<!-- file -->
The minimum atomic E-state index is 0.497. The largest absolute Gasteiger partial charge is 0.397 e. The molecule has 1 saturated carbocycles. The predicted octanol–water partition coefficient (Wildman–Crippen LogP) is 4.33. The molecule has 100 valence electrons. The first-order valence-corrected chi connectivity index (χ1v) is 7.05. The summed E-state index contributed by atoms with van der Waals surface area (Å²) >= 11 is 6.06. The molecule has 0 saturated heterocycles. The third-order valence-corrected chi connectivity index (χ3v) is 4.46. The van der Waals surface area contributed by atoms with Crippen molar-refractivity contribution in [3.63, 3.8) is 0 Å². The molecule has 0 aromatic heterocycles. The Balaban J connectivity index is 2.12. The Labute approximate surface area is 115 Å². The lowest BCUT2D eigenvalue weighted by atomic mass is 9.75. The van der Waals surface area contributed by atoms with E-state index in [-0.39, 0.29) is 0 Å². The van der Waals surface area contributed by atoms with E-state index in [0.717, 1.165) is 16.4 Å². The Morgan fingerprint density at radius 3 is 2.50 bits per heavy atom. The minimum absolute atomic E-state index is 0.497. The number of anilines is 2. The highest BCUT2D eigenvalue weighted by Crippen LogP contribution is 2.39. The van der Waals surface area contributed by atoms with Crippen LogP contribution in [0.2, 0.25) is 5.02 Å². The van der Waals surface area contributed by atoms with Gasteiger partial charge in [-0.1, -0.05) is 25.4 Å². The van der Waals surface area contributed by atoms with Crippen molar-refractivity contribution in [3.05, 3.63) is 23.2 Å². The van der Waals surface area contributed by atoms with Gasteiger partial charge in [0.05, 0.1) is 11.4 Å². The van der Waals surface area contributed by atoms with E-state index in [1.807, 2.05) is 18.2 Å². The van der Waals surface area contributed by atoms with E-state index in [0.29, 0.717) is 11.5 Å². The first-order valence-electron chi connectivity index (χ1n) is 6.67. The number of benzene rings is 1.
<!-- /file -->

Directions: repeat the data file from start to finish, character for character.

The minimum atomic E-state index is 0.497. The largest absolute Gasteiger partial charge is 0.397 e. The molecule has 1 saturated carbocycles. The predicted octanol–water partition coefficient (Wildman–Crippen LogP) is 4.33. The molecule has 100 valence electrons. The first-order valence-corrected chi connectivity index (χ1v) is 7.05. The summed E-state index contributed by atoms with van der Waals surface area (Å²) >= 11 is 6.06. The molecule has 0 saturated heterocycles. The third-order valence-corrected chi connectivity index (χ3v) is 4.46. The van der Waals surface area contributed by atoms with Crippen molar-refractivity contribution in [3.63, 3.8) is 0 Å². The molecule has 0 aromatic heterocycles. The Balaban J connectivity index is 2.12. The Labute approximate surface area is 115 Å². The lowest BCUT2D eigenvalue weighted by atomic mass is 9.75. The van der Waals surface area contributed by atoms with E-state index in [-0.39, 0.29) is 0 Å². The van der Waals surface area contributed by atoms with E-state index in [0.717, 1.165) is 16.4 Å². The Morgan fingerprint density at radius 3 is 2.50 bits per heavy atom. The minimum absolute atomic E-state index is 0.497. The number of anilines is 2. The highest BCUT2D eigenvalue weighted by Crippen LogP contribution is 2.39. The van der Waals surface area contributed by atoms with Crippen LogP contribution in [0.2, 0.25) is 5.02 Å². The van der Waals surface area contributed by atoms with Gasteiger partial charge in [-0.1, -0.05) is 25.4 Å². The van der Waals surface area contributed by atoms with Crippen molar-refractivity contribution in [3.05, 3.63) is 23.2 Å². The van der Waals surface area contributed by atoms with Gasteiger partial charge in [0.05, 0.1) is 11.4 Å². The van der Waals surface area contributed by atoms with E-state index in [1.807, 2.05) is 18.2 Å². The van der Waals surface area contributed by atoms with E-state index in [0.29, 0.717) is 11.5 Å². The first-order valence-electron chi connectivity index (χ1n) is 6.67. The number of benzene rings is 1.